Starting over in a Post-Journalism World, Part Thirteen

The Globe and Mail’s recent editorial is just melodramatic bitching. Nothing more.

That is not news. That is just, well, bitching.

The emofest begins in this melodramatic way:

Monday was a bleak day for Ontario. Virtually everyone implicated in the showdown over Bill 5, the province’s attempt to shrink Toronto City Council in the midst of a municipal election, emerged worse off: the judiciary, the Progressive Conservative government, candidates for city office and, above all, the people of Toronto.

No, it was not a “bleak day” for Ontario. It was a rude awakening for Toronto, a city that has rigged everything to its benefit at the expense of other cities for years. This was a long time coming, but Toronto, being Toronto, thought an arrogant attitude was going to psych peole out and they’d get their way.

What happened?

Toronto got cocky. They forgot how to vote strategically, thinking everyone else would be vote-shamed into picking the NDP. They overestimated their cunning, learned nothing from the 2016 US Presidential election, outsmarted themselves, and lost their critical protection as they ensured they would be shut out of the new government’s cabinet, and lost their special status, getting treated like everyone else in the province.

This last election proved that you do not need Toronto to form a majority. Toronto still has no clue that temper tantrums don’t go very far when you are expendable.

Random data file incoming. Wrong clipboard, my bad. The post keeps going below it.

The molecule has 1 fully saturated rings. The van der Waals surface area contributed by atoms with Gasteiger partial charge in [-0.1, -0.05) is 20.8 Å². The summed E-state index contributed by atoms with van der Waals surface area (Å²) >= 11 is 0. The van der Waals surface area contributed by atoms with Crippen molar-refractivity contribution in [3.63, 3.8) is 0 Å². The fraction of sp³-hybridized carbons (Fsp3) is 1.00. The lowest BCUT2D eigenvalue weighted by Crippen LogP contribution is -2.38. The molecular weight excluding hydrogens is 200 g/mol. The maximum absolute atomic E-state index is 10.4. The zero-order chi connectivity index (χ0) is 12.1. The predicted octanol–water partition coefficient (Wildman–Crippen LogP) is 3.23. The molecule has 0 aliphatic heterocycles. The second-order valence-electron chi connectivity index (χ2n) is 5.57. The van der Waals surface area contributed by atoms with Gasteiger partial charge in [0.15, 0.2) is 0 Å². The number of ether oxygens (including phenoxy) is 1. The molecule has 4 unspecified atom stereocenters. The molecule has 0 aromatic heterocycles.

When Hamilton used to be a contender, they used to be very careful how they voted. The Eastern European immigrants used to all vote for the federal Liberal Party who were the reigning regime, they got results. Hamilton was the recipient of many perks and programs and they were a strong region. Once the old guard’s numbers dwindled, the voters got stupid, and always voted for the losing party, and its fortunes have reflected the mindless voting based on theoretical ideology rather than tangible pragmatism. Hamilton always gets shut out and for all the puffing about gentrification and rejuvenation, the results have been appalling at best.

Toronto, for the last 14 years, had the provincial Liberals doting on them like a favourite child and it always showed. Their strength did not come from anything innate about them, just the fact that they had clout with the provincial regime, and in the last couple of years, the federal one.

When that Grit doting wasn’t enough for them, they made a huge tactical error, and are now paying the price. They are in the exact same boat as Hamilton, a city that never learns from its mistakes. If you have actual governmental representation, you are in a position to make demands. If your representative is an opposition party, there isn’t much you are going to get.

Toronto got spoiled and still behaves like a spoiled child. They walked away from Mommy Wynne as they stuck a knife in her back, and now do not have anyone on the inside who lobbies on their collective behalf. This is one of the greatest colossal errors Hogtown has ever made.

They used resources from the rest of the province as they got more attention than the rest of the province, and now it is time to restore equilibrium, and it is eating the city alive.